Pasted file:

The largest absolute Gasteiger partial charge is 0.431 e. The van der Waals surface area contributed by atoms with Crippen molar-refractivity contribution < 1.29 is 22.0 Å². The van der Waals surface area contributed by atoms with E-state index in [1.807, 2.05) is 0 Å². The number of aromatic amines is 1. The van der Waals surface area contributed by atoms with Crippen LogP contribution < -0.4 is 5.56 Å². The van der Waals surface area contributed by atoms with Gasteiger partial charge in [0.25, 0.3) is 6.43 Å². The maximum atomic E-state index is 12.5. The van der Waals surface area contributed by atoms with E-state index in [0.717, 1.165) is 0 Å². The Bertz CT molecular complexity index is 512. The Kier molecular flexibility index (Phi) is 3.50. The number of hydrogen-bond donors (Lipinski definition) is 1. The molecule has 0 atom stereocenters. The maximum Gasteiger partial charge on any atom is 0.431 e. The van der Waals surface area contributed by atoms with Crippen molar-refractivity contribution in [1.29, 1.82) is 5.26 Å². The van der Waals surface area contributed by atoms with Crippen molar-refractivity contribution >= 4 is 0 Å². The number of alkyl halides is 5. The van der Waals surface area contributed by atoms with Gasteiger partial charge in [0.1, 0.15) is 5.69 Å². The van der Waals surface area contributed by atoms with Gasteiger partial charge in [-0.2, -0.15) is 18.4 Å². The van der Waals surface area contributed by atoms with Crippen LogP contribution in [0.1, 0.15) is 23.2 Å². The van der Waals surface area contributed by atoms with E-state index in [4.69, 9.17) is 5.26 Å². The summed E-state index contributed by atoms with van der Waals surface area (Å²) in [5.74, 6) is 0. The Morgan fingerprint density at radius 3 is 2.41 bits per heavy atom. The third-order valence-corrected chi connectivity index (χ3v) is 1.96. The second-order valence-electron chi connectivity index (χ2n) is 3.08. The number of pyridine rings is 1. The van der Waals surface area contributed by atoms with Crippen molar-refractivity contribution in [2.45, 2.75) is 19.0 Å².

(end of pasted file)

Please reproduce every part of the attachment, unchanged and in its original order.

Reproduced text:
The largest absolute Gasteiger partial charge is 0.431 e. The van der Waals surface area contributed by atoms with Crippen molar-refractivity contribution < 1.29 is 22.0 Å². The van der Waals surface area contributed by atoms with E-state index in [1.807, 2.05) is 0 Å². The number of aromatic amines is 1. The van der Waals surface area contributed by atoms with Crippen LogP contribution < -0.4 is 5.56 Å². The van der Waals surface area contributed by atoms with Gasteiger partial charge in [0.25, 0.3) is 6.43 Å². The maximum atomic E-state index is 12.5. The van der Waals surface area contributed by atoms with E-state index in [0.717, 1.165) is 0 Å². The Bertz CT molecular complexity index is 512. The Kier molecular flexibility index (Phi) is 3.50. The number of hydrogen-bond donors (Lipinski definition) is 1. The molecule has 0 atom stereocenters. The maximum Gasteiger partial charge on any atom is 0.431 e. The van der Waals surface area contributed by atoms with Crippen molar-refractivity contribution in [1.29, 1.82) is 5.26 Å². The van der Waals surface area contributed by atoms with Crippen molar-refractivity contribution >= 4 is 0 Å². The number of alkyl halides is 5. The van der Waals surface area contributed by atoms with Gasteiger partial charge in [0.1, 0.15) is 5.69 Å². The van der Waals surface area contributed by atoms with Gasteiger partial charge in [-0.2, -0.15) is 18.4 Å². The van der Waals surface area contributed by atoms with Crippen LogP contribution in [0.1, 0.15) is 23.2 Å². The van der Waals surface area contributed by atoms with E-state index in [4.69, 9.17) is 5.26 Å². The summed E-state index contributed by atoms with van der Waals surface area (Å²) in [5.74, 6) is 0. The Morgan fingerprint density at radius 3 is 2.41 bits per heavy atom. The third-order valence-corrected chi connectivity index (χ3v) is 1.96. The second-order valence-electron chi connectivity index (χ2n) is 3.08. The number of pyridine rings is 1. The van der Waals surface area contributed by atoms with Crippen molar-refractivity contribution in [2.45, 2.75) is 19.0 Å².